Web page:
“Kevin Bannister’s Long Way Home is a novel that grabs your attention from the start and keeps you riveted to the last word. It is written around an era where the life of an Indigenous North American, and a person of African roots, were deemed by Caucasians to be easily expendable and not a thing to trouble a conscience. It highlights in great detail the fact that when greed and self interest came to the forefront during the American Revolution that Caucasian brothers had no compulsion about inflicting unspeakable barbarities upon each other. An unforgettable read!”
Dr. Daniel N. Paul, C.M., O.N.S., LLD, DLIT, Mi'kmaw eldering, author of We Were Not The Savages, Order of Canada recipient, journalist and lecturer, www.danielpaul.com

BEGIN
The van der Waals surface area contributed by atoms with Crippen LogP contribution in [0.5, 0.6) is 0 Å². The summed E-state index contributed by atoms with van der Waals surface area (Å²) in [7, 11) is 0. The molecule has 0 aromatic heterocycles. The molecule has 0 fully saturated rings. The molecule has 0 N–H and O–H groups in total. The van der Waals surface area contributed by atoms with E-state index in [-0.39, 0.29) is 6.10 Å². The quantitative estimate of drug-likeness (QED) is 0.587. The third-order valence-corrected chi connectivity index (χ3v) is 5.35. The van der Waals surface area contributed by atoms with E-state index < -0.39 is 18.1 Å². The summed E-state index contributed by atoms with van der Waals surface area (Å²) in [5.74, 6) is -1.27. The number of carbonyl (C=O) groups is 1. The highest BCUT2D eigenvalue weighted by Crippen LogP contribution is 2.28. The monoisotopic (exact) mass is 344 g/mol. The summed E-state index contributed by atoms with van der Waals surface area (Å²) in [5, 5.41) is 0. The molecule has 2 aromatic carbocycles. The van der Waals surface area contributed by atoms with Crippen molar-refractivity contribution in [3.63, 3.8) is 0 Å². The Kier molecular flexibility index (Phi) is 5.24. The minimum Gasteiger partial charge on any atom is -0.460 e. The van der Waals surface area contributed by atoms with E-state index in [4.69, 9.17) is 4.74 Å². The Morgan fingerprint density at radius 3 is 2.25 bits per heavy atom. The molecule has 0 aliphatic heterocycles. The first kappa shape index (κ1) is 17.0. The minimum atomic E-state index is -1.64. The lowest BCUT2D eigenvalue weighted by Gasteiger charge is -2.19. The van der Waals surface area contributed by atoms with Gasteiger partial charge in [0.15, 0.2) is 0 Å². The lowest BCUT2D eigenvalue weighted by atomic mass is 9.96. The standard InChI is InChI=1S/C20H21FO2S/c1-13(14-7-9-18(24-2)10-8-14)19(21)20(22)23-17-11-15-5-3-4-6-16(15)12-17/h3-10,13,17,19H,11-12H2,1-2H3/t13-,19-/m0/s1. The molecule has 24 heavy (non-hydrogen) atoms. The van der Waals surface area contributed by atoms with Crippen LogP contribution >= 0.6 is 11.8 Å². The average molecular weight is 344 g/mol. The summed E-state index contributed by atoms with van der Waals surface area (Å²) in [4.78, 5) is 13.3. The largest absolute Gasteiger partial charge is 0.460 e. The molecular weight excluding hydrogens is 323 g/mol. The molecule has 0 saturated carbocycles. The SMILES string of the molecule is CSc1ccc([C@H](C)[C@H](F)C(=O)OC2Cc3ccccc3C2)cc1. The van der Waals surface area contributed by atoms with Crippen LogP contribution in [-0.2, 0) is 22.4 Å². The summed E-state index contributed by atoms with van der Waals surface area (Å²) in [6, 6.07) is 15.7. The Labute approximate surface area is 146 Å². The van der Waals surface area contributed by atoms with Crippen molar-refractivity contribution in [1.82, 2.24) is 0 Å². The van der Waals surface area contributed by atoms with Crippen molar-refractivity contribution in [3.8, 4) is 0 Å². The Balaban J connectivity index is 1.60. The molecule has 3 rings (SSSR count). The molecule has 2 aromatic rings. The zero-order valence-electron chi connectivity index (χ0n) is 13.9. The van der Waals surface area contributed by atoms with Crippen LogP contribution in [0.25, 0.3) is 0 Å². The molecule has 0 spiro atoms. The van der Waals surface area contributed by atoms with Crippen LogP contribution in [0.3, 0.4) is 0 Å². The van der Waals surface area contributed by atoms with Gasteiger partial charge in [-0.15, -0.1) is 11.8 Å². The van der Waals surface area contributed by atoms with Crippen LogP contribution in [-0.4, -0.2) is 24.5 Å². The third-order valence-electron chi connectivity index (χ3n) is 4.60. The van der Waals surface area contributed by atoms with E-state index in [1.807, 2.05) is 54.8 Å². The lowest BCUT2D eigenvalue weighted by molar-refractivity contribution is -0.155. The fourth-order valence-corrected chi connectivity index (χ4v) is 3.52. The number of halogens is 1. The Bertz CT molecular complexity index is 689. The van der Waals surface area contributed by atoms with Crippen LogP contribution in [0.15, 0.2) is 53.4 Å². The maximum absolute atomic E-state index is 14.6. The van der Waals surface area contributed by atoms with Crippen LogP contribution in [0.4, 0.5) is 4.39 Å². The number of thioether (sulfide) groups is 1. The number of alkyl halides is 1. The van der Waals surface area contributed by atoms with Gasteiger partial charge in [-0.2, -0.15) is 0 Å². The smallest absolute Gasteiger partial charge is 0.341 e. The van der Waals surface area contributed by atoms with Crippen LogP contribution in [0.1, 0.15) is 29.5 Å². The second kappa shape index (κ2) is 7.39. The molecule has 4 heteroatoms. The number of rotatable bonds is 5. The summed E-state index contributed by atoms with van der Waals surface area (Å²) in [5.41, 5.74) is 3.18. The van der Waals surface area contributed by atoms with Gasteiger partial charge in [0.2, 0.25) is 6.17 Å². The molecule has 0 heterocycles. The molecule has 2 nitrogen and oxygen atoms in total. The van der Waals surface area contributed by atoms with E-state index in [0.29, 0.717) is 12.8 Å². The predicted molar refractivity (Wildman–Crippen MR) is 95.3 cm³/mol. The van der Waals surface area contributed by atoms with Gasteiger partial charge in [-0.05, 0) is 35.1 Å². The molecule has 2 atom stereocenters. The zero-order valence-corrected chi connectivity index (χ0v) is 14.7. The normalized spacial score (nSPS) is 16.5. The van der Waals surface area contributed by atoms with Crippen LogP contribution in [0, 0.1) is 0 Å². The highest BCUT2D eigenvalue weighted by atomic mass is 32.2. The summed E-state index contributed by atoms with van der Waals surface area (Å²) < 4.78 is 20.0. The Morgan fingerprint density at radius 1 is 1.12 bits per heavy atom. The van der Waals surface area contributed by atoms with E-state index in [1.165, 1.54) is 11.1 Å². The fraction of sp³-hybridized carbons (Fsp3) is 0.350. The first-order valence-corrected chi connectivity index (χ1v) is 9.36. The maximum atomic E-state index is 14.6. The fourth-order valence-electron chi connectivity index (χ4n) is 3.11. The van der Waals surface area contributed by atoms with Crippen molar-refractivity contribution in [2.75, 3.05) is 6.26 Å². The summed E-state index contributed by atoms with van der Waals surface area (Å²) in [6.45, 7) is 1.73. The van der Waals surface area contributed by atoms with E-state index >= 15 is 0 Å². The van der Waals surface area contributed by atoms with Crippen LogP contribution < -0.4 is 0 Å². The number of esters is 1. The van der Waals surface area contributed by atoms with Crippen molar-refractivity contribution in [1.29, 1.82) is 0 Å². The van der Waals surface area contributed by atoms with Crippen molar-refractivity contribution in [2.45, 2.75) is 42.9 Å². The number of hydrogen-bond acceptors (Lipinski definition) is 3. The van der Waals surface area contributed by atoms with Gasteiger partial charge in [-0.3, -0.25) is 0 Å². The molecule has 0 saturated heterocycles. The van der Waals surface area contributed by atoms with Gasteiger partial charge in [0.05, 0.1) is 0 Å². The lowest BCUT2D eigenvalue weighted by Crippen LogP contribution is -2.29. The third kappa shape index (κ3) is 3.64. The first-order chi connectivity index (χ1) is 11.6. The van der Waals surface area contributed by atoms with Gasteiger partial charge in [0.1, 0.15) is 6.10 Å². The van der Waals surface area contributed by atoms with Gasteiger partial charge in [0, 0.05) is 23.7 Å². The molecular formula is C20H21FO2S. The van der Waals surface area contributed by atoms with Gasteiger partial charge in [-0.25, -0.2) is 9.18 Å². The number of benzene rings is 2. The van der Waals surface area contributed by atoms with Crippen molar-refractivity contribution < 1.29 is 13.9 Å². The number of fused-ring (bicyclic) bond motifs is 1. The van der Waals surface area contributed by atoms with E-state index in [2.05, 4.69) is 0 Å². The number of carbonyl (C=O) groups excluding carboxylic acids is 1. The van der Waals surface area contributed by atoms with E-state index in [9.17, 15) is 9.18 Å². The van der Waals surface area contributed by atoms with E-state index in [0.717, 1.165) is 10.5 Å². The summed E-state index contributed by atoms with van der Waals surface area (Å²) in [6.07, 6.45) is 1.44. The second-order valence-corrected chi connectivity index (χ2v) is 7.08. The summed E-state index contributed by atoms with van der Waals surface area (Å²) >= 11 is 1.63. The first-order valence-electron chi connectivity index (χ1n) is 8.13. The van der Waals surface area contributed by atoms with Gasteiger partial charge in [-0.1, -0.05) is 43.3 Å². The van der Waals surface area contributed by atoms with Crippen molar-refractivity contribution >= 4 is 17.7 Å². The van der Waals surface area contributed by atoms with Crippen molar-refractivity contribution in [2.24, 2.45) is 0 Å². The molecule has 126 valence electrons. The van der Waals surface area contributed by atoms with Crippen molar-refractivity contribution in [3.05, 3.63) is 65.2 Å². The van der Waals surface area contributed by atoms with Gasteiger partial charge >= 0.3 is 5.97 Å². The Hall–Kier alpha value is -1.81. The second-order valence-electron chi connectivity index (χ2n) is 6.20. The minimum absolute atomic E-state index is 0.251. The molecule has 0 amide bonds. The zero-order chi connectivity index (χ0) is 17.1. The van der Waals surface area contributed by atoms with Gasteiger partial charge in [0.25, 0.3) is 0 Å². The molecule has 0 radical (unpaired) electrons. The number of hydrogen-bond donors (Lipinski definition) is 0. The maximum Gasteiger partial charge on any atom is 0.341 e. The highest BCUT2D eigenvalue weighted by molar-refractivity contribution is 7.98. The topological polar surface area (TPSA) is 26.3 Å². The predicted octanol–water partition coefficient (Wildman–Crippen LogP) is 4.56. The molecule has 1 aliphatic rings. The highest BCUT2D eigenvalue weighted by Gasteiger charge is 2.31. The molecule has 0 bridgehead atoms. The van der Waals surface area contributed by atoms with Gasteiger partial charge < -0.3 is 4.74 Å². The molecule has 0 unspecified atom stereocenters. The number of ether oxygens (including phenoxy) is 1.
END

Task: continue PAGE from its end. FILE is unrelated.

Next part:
"Murphy Steele is not old enough to do a man’s work when he and Thomas Peters run away from their owner. They are easily captured and brutally flogged. With a second escape, both are branded R on their cheeks as runaways. The third time, their captor takes them to Wilmington, North Carolina, and keeps them for his own.
The American Revolution comes to Wilmington with a fleet of British warships. Lord Dunmore promises to free any escaped slaves who will serve as soldiers. After the war, they will be given land. Murphy and Thomas eagerly arrange another escape and join the Royal Ethiopian Regiment, soon renamed the Black Pioneers.
Thus begins The Long Way Home. Basing his novel on actual persons and events, Kevin Bannister takes an utterly unique look at the American Revolution through the eyes of a second, smaller group of people who win their freedom in battle. However, their war ends badly. Murphy, Thomas, and other Black pioneers have a choice – return to slavery in North Carolina, or follow withdrawing British troops and Loyalists to Canada. There, they find prejudice equally pervasive and land of their own an elusive dream.